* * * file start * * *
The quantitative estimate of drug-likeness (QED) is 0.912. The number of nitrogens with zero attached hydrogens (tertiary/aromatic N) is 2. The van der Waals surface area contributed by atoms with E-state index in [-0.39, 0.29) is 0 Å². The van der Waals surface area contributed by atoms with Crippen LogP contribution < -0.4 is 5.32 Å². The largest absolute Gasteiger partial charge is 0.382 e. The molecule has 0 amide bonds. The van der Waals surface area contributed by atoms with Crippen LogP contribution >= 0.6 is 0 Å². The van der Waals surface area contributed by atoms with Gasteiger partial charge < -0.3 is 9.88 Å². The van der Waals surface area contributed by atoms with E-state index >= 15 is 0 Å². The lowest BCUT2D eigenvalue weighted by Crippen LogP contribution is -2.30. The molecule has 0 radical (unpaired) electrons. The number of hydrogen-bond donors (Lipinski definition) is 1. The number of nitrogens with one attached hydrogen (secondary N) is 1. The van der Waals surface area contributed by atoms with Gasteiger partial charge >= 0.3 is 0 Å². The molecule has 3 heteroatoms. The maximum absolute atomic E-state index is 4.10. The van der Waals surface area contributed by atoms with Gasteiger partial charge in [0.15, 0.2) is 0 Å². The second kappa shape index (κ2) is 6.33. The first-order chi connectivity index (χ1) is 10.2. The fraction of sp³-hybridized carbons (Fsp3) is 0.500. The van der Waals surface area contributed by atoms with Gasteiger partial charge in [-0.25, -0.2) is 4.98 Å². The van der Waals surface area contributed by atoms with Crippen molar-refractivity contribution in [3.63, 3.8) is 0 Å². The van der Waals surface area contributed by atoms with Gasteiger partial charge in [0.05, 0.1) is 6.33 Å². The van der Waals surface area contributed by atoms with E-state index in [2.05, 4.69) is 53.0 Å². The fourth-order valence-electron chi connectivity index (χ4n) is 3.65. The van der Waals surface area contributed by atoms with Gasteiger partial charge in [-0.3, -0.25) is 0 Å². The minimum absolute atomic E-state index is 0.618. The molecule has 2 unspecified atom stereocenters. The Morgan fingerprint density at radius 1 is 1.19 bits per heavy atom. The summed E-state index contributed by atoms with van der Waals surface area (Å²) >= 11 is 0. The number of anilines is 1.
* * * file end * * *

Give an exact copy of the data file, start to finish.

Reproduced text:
The quantitative estimate of drug-likeness (QED) is 0.912. The number of nitrogens with zero attached hydrogens (tertiary/aromatic N) is 2. The van der Waals surface area contributed by atoms with E-state index in [-0.39, 0.29) is 0 Å². The van der Waals surface area contributed by atoms with Crippen LogP contribution < -0.4 is 5.32 Å². The largest absolute Gasteiger partial charge is 0.382 e. The molecule has 0 amide bonds. The van der Waals surface area contributed by atoms with Crippen LogP contribution >= 0.6 is 0 Å². The van der Waals surface area contributed by atoms with Gasteiger partial charge < -0.3 is 9.88 Å². The van der Waals surface area contributed by atoms with E-state index >= 15 is 0 Å². The lowest BCUT2D eigenvalue weighted by Crippen LogP contribution is -2.30. The molecule has 0 radical (unpaired) electrons. The number of hydrogen-bond donors (Lipinski definition) is 1. The number of nitrogens with one attached hydrogen (secondary N) is 1. The van der Waals surface area contributed by atoms with Gasteiger partial charge >= 0.3 is 0 Å². The molecule has 3 heteroatoms. The maximum absolute atomic E-state index is 4.10. The van der Waals surface area contributed by atoms with Gasteiger partial charge in [0.15, 0.2) is 0 Å². The second kappa shape index (κ2) is 6.33. The first-order chi connectivity index (χ1) is 10.2. The fraction of sp³-hybridized carbons (Fsp3) is 0.500. The van der Waals surface area contributed by atoms with Gasteiger partial charge in [-0.25, -0.2) is 4.98 Å². The van der Waals surface area contributed by atoms with Crippen molar-refractivity contribution in [3.63, 3.8) is 0 Å². The van der Waals surface area contributed by atoms with Gasteiger partial charge in [0.05, 0.1) is 6.33 Å². The van der Waals surface area contributed by atoms with E-state index in [2.05, 4.69) is 53.0 Å². The fourth-order valence-electron chi connectivity index (χ4n) is 3.65. The van der Waals surface area contributed by atoms with Gasteiger partial charge in [-0.3, -0.25) is 0 Å². The minimum absolute atomic E-state index is 0.618. The molecule has 2 unspecified atom stereocenters. The Morgan fingerprint density at radius 1 is 1.19 bits per heavy atom. The summed E-state index contributed by atoms with van der Waals surface area (Å²) >= 11 is 0. The number of anilines is 1.